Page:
Recently, Coca-Cola jumped in the obesity debate about beverages’ role in this health crisis. Coca-Cola aired two ads addressing the issue head on. Some people were shocked. Why in the world would a soft drink company admit that high calorie drinks can cause obesity when they offer high calorie products?
Coca-Cola is using a public relations technique that can easily be applied to personal branding. They’re publicly admitting their weaknesses, and providing examples of how they are working on those weaknesses (providing low calorie options like Coke Zero, etc.).
Basically, Coca-Cola has just answered the dreaded interview question, “What are your biggest weaknesses?” and done so with flying colors. When asked this question, it’s easy to get caught up in making a cliché comment about being too much of a perfectionist or caring too much. While these can be good to bring up if they are your biggest weaknesses, it is okay to identify something that is an actual weakness. The most important note to remember is that the weakness you share shouldn’t inherently hinder your ability to perform the job duties like applying for a programming position and saying that you’re terrible at coding – and that while you identify this weakness you also provide examples of how you are working to overcome it.
If you’re stumped on how to work on overcoming weaknesses, here are some steps to owning up to them, Coca-Cola Style.
- Sit down and make a list of your weakest areas. “I’m too much of a perfectionist,” may win you brownie points in an interview, but it probably won’t help you develop your professional skills. Your eyes are the only ones that need to see this list, so be honest.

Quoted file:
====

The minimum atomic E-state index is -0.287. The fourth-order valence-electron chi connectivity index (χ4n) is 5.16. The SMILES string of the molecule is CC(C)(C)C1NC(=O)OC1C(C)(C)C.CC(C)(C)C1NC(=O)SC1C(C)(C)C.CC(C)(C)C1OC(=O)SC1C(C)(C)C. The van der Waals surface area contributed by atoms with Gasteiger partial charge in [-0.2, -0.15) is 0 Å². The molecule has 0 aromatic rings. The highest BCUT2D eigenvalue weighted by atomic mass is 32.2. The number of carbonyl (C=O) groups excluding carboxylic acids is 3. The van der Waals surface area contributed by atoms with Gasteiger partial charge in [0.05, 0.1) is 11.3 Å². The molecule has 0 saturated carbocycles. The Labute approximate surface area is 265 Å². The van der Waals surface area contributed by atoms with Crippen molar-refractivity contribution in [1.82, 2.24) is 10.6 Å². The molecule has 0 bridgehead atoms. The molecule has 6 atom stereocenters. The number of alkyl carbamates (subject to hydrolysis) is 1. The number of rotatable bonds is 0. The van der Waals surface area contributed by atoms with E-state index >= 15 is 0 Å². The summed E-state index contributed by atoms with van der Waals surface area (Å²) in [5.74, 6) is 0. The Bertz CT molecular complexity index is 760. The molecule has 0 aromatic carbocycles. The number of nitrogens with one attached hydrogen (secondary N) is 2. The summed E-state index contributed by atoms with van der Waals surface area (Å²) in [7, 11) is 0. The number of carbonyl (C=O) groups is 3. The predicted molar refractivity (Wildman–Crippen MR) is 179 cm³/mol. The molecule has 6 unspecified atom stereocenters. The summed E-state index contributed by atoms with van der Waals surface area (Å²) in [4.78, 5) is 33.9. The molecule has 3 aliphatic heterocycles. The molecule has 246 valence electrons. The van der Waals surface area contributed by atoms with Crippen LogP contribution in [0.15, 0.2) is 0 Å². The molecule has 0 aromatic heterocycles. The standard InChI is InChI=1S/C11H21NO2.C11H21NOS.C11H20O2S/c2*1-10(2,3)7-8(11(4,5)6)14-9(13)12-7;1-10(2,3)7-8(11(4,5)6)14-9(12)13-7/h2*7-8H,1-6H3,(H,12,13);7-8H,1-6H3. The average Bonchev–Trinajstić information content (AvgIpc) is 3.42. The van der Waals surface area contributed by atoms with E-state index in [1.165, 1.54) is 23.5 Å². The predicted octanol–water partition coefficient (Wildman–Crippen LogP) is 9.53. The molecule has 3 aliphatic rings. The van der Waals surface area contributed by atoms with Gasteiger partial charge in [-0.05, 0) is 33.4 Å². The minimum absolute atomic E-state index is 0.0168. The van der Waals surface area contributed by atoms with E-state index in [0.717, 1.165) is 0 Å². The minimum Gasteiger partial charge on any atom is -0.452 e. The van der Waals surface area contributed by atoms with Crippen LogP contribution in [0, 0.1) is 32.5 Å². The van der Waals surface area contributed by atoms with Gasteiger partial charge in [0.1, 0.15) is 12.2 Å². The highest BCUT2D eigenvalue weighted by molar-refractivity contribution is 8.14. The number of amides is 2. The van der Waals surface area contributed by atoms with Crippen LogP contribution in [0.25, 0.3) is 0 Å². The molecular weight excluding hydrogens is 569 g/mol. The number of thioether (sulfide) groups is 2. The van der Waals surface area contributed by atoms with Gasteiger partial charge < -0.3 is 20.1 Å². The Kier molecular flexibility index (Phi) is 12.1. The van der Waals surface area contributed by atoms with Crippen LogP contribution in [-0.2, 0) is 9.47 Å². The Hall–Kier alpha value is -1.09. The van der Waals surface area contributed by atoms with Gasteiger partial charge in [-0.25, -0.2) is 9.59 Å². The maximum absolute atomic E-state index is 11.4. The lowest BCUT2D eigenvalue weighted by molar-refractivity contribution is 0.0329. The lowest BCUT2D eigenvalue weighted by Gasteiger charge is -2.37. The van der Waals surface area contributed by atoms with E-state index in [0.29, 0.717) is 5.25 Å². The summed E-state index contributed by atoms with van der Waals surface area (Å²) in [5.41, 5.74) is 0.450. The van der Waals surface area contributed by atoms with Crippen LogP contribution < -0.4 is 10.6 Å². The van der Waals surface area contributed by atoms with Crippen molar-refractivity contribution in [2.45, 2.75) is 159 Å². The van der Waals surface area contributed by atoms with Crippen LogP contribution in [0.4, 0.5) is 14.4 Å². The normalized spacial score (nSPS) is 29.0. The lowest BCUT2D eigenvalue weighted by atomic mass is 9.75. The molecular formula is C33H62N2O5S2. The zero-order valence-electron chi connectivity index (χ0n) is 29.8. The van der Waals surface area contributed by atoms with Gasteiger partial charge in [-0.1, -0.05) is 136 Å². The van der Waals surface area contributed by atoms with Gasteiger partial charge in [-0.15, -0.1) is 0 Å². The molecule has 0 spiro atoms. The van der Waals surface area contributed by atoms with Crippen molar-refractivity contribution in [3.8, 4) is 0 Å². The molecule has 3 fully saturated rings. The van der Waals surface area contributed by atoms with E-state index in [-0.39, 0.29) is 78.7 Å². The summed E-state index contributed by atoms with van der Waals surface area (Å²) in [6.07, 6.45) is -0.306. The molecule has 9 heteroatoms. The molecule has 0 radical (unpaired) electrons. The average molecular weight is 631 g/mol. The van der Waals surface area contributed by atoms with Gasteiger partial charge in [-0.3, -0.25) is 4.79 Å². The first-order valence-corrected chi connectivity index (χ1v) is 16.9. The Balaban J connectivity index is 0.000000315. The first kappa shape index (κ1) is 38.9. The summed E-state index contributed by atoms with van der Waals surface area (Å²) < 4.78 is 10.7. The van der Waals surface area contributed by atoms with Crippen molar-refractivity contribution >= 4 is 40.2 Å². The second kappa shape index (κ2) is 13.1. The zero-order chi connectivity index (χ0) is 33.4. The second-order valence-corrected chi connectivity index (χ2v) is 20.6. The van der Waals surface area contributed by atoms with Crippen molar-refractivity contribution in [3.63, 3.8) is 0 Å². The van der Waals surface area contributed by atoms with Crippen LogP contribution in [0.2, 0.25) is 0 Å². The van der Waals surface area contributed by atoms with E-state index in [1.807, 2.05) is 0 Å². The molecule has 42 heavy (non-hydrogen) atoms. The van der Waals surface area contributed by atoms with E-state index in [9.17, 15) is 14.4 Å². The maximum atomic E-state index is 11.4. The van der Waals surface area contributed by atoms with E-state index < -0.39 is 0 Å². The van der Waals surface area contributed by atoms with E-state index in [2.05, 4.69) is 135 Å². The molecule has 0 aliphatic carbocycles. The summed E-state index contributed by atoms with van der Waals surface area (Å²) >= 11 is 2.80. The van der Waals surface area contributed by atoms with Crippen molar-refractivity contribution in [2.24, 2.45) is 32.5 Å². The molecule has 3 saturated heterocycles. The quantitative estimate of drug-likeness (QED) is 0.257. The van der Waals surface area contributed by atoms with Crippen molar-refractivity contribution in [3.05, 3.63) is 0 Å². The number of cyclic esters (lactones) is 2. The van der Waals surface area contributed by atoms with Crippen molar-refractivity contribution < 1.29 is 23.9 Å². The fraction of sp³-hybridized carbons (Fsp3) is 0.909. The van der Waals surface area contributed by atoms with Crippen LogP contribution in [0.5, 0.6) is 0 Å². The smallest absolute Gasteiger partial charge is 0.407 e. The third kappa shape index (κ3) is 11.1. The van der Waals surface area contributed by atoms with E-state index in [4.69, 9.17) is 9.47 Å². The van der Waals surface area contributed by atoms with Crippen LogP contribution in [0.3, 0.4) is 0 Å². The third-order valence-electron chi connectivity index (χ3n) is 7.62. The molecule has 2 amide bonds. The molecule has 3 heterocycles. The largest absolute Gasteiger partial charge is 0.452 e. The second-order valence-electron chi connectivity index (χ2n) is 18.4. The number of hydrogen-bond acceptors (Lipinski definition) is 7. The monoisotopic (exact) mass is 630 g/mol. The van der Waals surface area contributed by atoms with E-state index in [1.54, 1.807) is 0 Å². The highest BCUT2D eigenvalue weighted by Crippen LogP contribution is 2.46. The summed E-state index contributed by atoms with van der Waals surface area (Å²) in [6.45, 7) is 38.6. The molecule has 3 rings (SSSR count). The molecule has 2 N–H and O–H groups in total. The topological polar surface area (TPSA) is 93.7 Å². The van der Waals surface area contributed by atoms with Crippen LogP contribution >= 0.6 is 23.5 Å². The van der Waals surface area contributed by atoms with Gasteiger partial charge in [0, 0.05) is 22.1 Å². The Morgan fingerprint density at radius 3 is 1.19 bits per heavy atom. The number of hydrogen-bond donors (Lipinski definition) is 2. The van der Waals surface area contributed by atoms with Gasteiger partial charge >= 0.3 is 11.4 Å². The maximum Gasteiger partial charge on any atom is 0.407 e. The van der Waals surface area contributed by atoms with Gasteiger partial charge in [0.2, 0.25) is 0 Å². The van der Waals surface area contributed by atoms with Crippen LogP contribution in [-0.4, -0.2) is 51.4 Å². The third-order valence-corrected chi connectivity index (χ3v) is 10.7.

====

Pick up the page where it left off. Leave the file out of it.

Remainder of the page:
- Choose the most feasible weakness to work on and provide three actions that you can implement daily to fix it.
- Keep your list at home, reflect each day, and write what you did that day to overcome or address that weakness.
- Go public—but not with a press release. This step will actually take care of itself. Once you start working on these weaknesses daily and keep yourself aware of what you need to tackle, your co-workers and boss will be able to tell a difference in your performance. If you don’t already have a job, your personal progress is a great interview point to discuss.
It’s important to recognize your real weaknesses and to show effort in correcting or improving those areas. Coca-Cola finally owned up to its biggest weakness. Are you up for the challenge?